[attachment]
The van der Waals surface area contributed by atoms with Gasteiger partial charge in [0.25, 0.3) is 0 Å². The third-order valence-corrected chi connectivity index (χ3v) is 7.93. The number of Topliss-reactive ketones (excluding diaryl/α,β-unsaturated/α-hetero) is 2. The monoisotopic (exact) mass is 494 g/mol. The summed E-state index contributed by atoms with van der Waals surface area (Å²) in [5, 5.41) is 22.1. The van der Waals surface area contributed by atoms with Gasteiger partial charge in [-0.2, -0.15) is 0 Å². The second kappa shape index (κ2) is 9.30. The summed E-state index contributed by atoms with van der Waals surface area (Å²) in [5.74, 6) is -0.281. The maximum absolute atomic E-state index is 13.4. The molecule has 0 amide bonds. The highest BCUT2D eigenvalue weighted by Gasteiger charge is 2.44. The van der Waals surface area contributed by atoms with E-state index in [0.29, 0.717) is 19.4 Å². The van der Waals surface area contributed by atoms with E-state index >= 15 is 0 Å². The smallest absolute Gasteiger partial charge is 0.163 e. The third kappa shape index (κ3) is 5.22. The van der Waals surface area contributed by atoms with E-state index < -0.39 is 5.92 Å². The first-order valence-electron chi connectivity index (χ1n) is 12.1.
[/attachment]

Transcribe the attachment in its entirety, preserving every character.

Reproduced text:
The van der Waals surface area contributed by atoms with Gasteiger partial charge in [0.25, 0.3) is 0 Å². The third-order valence-corrected chi connectivity index (χ3v) is 7.93. The number of Topliss-reactive ketones (excluding diaryl/α,β-unsaturated/α-hetero) is 2. The monoisotopic (exact) mass is 494 g/mol. The summed E-state index contributed by atoms with van der Waals surface area (Å²) in [5, 5.41) is 22.1. The van der Waals surface area contributed by atoms with Gasteiger partial charge in [-0.2, -0.15) is 0 Å². The second kappa shape index (κ2) is 9.30. The summed E-state index contributed by atoms with van der Waals surface area (Å²) in [5.74, 6) is -0.281. The maximum absolute atomic E-state index is 13.4. The molecule has 0 amide bonds. The highest BCUT2D eigenvalue weighted by Gasteiger charge is 2.44. The van der Waals surface area contributed by atoms with E-state index in [0.29, 0.717) is 19.4 Å². The van der Waals surface area contributed by atoms with E-state index >= 15 is 0 Å². The smallest absolute Gasteiger partial charge is 0.163 e. The third kappa shape index (κ3) is 5.22. The van der Waals surface area contributed by atoms with E-state index < -0.39 is 5.92 Å². The first-order valence-electron chi connectivity index (χ1n) is 12.1.